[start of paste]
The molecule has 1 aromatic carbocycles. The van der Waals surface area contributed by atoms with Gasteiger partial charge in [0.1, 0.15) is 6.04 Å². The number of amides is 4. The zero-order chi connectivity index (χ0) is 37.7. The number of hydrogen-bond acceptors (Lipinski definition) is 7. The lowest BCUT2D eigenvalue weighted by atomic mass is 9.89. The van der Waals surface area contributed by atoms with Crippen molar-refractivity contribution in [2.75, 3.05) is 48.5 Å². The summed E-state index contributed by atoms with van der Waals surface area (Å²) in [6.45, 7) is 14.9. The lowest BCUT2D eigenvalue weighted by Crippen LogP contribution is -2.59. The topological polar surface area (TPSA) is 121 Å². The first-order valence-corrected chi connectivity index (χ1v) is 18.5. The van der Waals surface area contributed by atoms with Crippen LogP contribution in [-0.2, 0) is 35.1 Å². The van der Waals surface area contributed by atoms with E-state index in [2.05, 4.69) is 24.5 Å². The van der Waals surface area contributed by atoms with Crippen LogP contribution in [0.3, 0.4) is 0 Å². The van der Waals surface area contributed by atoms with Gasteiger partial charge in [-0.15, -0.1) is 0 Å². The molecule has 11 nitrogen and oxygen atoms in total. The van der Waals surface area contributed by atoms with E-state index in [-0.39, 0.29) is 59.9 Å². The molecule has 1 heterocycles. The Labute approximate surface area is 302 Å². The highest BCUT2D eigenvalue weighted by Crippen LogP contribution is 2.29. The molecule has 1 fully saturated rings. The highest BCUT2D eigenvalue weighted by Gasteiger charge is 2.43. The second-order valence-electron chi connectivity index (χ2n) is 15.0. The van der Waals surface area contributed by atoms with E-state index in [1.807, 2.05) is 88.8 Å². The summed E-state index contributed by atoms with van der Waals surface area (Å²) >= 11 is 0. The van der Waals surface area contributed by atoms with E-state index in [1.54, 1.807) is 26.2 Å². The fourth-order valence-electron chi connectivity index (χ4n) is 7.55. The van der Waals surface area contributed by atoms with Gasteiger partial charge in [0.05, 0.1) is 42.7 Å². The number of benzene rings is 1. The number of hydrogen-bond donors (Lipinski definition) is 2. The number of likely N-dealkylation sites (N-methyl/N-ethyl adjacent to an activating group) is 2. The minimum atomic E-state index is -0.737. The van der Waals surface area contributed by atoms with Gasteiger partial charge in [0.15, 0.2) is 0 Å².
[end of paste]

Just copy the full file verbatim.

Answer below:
The molecule has 1 aromatic carbocycles. The van der Waals surface area contributed by atoms with Gasteiger partial charge in [0.1, 0.15) is 6.04 Å². The number of amides is 4. The zero-order chi connectivity index (χ0) is 37.7. The number of hydrogen-bond acceptors (Lipinski definition) is 7. The lowest BCUT2D eigenvalue weighted by atomic mass is 9.89. The van der Waals surface area contributed by atoms with Crippen molar-refractivity contribution in [2.75, 3.05) is 48.5 Å². The summed E-state index contributed by atoms with van der Waals surface area (Å²) in [6.45, 7) is 14.9. The lowest BCUT2D eigenvalue weighted by Crippen LogP contribution is -2.59. The topological polar surface area (TPSA) is 121 Å². The first-order valence-corrected chi connectivity index (χ1v) is 18.5. The van der Waals surface area contributed by atoms with Crippen LogP contribution in [-0.2, 0) is 35.1 Å². The van der Waals surface area contributed by atoms with E-state index in [2.05, 4.69) is 24.5 Å². The van der Waals surface area contributed by atoms with Crippen LogP contribution in [0.3, 0.4) is 0 Å². The van der Waals surface area contributed by atoms with Gasteiger partial charge in [-0.15, -0.1) is 0 Å². The molecule has 11 nitrogen and oxygen atoms in total. The van der Waals surface area contributed by atoms with E-state index in [-0.39, 0.29) is 59.9 Å². The molecule has 1 heterocycles. The Labute approximate surface area is 302 Å². The highest BCUT2D eigenvalue weighted by Crippen LogP contribution is 2.29. The molecule has 1 fully saturated rings. The highest BCUT2D eigenvalue weighted by Gasteiger charge is 2.43. The second-order valence-electron chi connectivity index (χ2n) is 15.0. The van der Waals surface area contributed by atoms with E-state index in [1.807, 2.05) is 88.8 Å². The summed E-state index contributed by atoms with van der Waals surface area (Å²) >= 11 is 0. The van der Waals surface area contributed by atoms with E-state index in [1.54, 1.807) is 26.2 Å². The fourth-order valence-electron chi connectivity index (χ4n) is 7.55. The van der Waals surface area contributed by atoms with Gasteiger partial charge in [0.05, 0.1) is 42.7 Å². The number of benzene rings is 1. The number of hydrogen-bond donors (Lipinski definition) is 2. The number of likely N-dealkylation sites (N-methyl/N-ethyl adjacent to an activating group) is 2. The minimum atomic E-state index is -0.737. The van der Waals surface area contributed by atoms with Gasteiger partial charge in [0.15, 0.2) is 0 Å².